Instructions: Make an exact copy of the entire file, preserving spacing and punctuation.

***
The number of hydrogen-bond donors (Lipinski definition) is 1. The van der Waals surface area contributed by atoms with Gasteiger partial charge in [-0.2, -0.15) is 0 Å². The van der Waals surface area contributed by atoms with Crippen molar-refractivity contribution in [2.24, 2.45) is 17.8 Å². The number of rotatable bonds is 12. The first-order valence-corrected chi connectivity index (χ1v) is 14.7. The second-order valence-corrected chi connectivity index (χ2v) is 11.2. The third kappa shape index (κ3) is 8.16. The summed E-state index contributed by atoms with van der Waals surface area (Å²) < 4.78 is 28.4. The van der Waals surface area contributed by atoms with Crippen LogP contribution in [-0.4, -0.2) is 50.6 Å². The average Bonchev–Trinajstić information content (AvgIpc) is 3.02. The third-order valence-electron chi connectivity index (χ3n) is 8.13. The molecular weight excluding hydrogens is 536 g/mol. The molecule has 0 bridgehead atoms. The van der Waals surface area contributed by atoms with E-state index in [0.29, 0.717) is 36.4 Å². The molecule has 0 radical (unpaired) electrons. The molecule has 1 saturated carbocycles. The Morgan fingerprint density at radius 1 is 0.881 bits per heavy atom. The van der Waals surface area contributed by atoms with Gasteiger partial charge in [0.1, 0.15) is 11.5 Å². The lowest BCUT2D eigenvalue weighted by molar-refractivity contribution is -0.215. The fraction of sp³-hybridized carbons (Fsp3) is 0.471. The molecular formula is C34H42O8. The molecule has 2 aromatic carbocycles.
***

The number of hydrogen-bond donors (Lipinski definition) is 1. The van der Waals surface area contributed by atoms with Gasteiger partial charge in [-0.2, -0.15) is 0 Å². The van der Waals surface area contributed by atoms with Crippen molar-refractivity contribution in [2.24, 2.45) is 17.8 Å². The number of rotatable bonds is 12. The first-order valence-corrected chi connectivity index (χ1v) is 14.7. The second-order valence-corrected chi connectivity index (χ2v) is 11.2. The third kappa shape index (κ3) is 8.16. The summed E-state index contributed by atoms with van der Waals surface area (Å²) < 4.78 is 28.4. The van der Waals surface area contributed by atoms with Crippen LogP contribution in [-0.4, -0.2) is 50.6 Å². The average Bonchev–Trinajstić information content (AvgIpc) is 3.02. The third-order valence-electron chi connectivity index (χ3n) is 8.13. The molecular weight excluding hydrogens is 536 g/mol. The molecule has 0 bridgehead atoms. The van der Waals surface area contributed by atoms with E-state index in [0.29, 0.717) is 36.4 Å². The molecule has 0 radical (unpaired) electrons. The molecule has 1 saturated carbocycles. The Morgan fingerprint density at radius 1 is 0.881 bits per heavy atom. The van der Waals surface area contributed by atoms with Gasteiger partial charge in [0.1, 0.15) is 11.5 Å². The lowest BCUT2D eigenvalue weighted by molar-refractivity contribution is -0.215. The fraction of sp³-hybridized carbons (Fsp3) is 0.471. The molecular formula is C34H42O8. The molecule has 2 aromatic carbocycles.